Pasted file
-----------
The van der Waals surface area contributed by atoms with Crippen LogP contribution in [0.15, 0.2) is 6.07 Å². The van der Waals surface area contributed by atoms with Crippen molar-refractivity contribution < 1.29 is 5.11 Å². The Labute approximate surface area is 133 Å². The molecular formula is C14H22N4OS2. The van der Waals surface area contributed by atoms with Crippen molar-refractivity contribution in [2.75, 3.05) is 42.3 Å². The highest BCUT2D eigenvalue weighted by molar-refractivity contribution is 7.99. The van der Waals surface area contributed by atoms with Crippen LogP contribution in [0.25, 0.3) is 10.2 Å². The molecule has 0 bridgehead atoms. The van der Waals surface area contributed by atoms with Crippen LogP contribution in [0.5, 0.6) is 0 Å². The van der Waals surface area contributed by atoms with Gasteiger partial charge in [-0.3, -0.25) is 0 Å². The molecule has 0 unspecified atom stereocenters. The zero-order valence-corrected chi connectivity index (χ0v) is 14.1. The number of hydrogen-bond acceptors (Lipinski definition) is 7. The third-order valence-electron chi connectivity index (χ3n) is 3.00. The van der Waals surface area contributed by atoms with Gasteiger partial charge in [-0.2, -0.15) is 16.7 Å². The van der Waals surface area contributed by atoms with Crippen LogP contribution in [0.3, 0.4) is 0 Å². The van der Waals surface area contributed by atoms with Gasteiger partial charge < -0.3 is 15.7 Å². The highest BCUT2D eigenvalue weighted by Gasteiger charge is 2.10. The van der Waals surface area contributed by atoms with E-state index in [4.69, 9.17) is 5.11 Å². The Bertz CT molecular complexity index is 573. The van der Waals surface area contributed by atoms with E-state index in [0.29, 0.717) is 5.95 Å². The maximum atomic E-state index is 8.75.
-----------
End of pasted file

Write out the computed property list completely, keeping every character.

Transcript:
The van der Waals surface area contributed by atoms with Crippen LogP contribution in [0.15, 0.2) is 6.07 Å². The van der Waals surface area contributed by atoms with Crippen molar-refractivity contribution < 1.29 is 5.11 Å². The Labute approximate surface area is 133 Å². The molecular formula is C14H22N4OS2. The van der Waals surface area contributed by atoms with Crippen molar-refractivity contribution in [2.75, 3.05) is 42.3 Å². The highest BCUT2D eigenvalue weighted by molar-refractivity contribution is 7.99. The van der Waals surface area contributed by atoms with Crippen LogP contribution in [0.25, 0.3) is 10.2 Å². The molecule has 0 bridgehead atoms. The van der Waals surface area contributed by atoms with Crippen LogP contribution in [0.5, 0.6) is 0 Å². The van der Waals surface area contributed by atoms with Gasteiger partial charge in [-0.3, -0.25) is 0 Å². The molecule has 0 unspecified atom stereocenters. The zero-order valence-corrected chi connectivity index (χ0v) is 14.1. The number of hydrogen-bond acceptors (Lipinski definition) is 7. The third-order valence-electron chi connectivity index (χ3n) is 3.00. The van der Waals surface area contributed by atoms with Gasteiger partial charge in [-0.2, -0.15) is 16.7 Å². The van der Waals surface area contributed by atoms with Crippen LogP contribution in [0.3, 0.4) is 0 Å². The van der Waals surface area contributed by atoms with Gasteiger partial charge < -0.3 is 15.7 Å². The highest BCUT2D eigenvalue weighted by Gasteiger charge is 2.10. The van der Waals surface area contributed by atoms with E-state index in [4.69, 9.17) is 5.11 Å². The Bertz CT molecular complexity index is 573. The van der Waals surface area contributed by atoms with E-state index in [0.29, 0.717) is 5.95 Å². The maximum atomic E-state index is 8.75.